22. Kaplan, A. M., & Haenlein, M. (2010). Users of the world, unite! The challenges and opportunities of Social Media. Business Horizons, 53(1), 59–68.CrossRefGoogle Scholar
  23. Khaleel, M., Chelliah, S., Khalid, J., Jamil, M., & Manzoor, F. (2016). Employee engagement as an outcome of friendship at workplace: Moderating role of job embeddedness. International Journal of Academic Research in Business and Social Sciences, 6(6), 1–6.CrossRefGoogle Scholar
  24. Kluemper, D. H., Mitra, A., & Wang, S. (2016). Social media use in HRM. In M. R. Buckley, J. R. B. Halbesleben, & A. R. Wheeler (Eds.), Research in personnel and human resource management edition (Vol. 34, pp. 153–207).Google Scholar
  25. Koçak, Ö., & Puranam, P. (2018). Designing a culture of collaboration: When changing beliefs is (not) enough. In J. Joseph, O. Baumann, R. Burton, & K. Srikanth (Eds.), Organization design. Advances in strategic management (Vol. 40, pp. 27–52). Emerald Publishing Limited.Google Scholar
  26. Krishnamurthy, S., & Dou, W. (2008). Advertising with user-generated content: A frameworkand research agenda. Journal of Interactive Marketing, 8(2), 1–7.Google Scholar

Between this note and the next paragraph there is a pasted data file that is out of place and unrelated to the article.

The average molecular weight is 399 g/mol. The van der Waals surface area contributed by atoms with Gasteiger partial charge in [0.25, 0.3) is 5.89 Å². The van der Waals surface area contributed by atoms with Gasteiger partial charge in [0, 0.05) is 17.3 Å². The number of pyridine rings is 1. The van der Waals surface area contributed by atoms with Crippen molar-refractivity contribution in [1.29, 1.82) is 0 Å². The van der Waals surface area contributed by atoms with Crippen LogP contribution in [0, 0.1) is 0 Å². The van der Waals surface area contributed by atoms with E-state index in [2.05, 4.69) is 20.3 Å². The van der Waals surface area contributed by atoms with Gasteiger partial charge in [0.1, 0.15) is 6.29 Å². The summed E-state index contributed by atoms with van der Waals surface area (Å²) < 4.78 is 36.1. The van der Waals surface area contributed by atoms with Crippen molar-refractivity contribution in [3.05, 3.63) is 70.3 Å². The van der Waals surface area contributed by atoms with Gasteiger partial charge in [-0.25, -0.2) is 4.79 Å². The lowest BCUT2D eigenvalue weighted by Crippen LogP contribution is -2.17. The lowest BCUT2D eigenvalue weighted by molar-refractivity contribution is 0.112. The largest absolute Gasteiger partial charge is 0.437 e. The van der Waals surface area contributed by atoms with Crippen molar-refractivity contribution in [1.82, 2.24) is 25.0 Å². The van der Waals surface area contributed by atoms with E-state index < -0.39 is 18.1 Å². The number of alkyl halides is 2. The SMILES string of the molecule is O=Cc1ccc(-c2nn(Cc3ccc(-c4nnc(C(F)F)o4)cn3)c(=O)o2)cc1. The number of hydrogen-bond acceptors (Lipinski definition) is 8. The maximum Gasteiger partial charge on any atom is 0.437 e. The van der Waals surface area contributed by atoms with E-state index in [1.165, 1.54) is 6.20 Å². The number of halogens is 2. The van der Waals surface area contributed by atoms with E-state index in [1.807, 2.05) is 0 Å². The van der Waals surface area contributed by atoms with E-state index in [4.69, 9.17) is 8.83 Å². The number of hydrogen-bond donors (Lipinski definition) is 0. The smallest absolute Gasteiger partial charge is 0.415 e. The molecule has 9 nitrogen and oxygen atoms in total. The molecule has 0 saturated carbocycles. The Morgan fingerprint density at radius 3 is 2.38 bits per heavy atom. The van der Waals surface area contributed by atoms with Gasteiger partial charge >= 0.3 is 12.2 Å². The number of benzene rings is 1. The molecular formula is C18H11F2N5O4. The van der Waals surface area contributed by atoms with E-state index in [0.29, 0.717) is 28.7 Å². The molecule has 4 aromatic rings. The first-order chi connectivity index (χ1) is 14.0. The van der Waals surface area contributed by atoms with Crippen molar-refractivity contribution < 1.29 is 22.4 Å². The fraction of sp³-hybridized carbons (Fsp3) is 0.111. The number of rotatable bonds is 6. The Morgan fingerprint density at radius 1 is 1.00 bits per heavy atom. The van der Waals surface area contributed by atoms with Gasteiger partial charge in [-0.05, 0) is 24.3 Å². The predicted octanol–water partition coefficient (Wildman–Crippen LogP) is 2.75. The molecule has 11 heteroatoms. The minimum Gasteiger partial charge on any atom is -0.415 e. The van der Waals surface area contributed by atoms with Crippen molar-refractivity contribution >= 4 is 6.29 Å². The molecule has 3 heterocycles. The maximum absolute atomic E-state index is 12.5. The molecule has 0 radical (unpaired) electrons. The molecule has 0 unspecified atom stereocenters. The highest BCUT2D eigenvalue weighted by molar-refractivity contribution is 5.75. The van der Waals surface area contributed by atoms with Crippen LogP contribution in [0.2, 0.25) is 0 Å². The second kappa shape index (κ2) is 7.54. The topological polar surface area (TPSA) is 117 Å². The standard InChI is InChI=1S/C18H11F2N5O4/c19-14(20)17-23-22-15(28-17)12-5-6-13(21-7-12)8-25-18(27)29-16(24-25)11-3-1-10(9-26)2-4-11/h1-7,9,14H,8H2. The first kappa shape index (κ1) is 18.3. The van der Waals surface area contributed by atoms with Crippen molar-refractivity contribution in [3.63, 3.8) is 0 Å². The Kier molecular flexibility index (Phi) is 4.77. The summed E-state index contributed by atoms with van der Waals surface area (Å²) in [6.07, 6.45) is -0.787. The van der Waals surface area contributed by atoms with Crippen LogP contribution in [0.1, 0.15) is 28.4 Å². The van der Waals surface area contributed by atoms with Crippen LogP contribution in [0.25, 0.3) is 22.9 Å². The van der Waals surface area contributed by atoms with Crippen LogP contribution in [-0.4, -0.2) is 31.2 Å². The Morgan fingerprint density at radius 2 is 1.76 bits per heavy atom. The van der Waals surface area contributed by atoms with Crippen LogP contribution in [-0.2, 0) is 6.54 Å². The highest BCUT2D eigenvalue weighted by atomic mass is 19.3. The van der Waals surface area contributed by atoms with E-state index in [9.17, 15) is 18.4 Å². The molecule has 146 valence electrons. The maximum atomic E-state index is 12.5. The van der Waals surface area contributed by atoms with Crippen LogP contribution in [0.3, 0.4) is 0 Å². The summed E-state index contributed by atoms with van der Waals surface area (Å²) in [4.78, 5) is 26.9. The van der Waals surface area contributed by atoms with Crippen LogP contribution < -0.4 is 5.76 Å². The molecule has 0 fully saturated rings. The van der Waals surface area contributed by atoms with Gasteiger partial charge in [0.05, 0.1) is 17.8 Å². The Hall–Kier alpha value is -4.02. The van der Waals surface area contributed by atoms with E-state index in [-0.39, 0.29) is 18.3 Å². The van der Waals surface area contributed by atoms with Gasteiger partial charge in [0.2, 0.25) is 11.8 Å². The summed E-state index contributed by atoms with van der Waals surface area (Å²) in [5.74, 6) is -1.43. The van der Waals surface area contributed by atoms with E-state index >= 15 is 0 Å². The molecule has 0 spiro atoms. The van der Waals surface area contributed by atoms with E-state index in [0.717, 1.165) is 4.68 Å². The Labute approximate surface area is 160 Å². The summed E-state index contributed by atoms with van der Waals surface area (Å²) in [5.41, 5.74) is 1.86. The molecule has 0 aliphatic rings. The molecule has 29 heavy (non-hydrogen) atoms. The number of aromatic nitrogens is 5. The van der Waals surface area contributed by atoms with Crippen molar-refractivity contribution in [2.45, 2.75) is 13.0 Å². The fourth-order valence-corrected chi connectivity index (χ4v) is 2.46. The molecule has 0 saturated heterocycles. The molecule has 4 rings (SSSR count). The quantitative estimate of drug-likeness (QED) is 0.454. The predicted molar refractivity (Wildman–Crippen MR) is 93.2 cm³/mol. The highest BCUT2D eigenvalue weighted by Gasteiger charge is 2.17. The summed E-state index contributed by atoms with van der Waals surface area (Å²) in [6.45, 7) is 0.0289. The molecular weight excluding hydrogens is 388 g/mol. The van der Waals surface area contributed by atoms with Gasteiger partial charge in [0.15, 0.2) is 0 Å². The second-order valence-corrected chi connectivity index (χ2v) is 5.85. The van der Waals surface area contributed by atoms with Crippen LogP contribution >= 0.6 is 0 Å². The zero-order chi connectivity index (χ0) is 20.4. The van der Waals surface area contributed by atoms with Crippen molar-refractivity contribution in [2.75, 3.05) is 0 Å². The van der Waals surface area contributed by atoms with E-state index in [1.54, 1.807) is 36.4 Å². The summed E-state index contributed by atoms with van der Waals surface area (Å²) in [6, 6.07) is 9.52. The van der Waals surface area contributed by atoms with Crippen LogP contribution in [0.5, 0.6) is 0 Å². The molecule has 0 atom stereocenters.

27. Lasi, H., Fettke, P., Kemper, H. G., Feld, T., & Hoffmann, M. (2014). Industry 4.0. Business & Information Systems Engineering, 6(4), 239–242.Google Scholar
  28. Martin, C. A. (2005). From high maintenance to high productivity: What managers need to know about Generation Y. Industrial and Commercial Training, 37(1), 39–44.CrossRefGoogle Scholar
  29. Mercurio, Z. A. (2015). Affective commitment as a core essence of organizational commitment: An integrative literature review. Human Resource Development Review, 14(4), 389–414.CrossRefGoogle Scholar
  30. Meyer, J. P., & Gagnè, M. (2008). Employee engagement from a self-determination theory perspective. Industrial and Organisational Psychology, 1(1), 60–62.CrossRefGoogle Scholar
  31. Montes, J. (2017). Millennial workforce: Cracking the code to Generation Y in your company. USA: Lulu Publishing Services.Google Scholar
  32. Moore, K., Jones, C., & Frazier, R. S. (2017). Engineering education for generation Z. American Journal of Engineering Education, 8(2), 111–126.Google Scholar
  33. Moqbel, M., Nevo, S., & Kock, N. (2013). Organizational members’ use of social networking sites and job performance: An exploratory study. Information Technology & People, 26(3), 240–264.CrossRefGoogle Scholar
  34. Mueller, J., Della Peruta, M. R., & Del Giudice, M. (2014). Social media platforms and technology education: Facebook on the way to graduate school. International Journal of Technology Management, 66(4), 358–370.CrossRefGoogle Scholar
  35. Naim, M. F., & Lenka, U. (2016). Knowledge sharing as an intervention for Gen Y employees’ intention to stay. Industrial and Commercial Training, 48(3), 142–148.CrossRefGoogle Scholar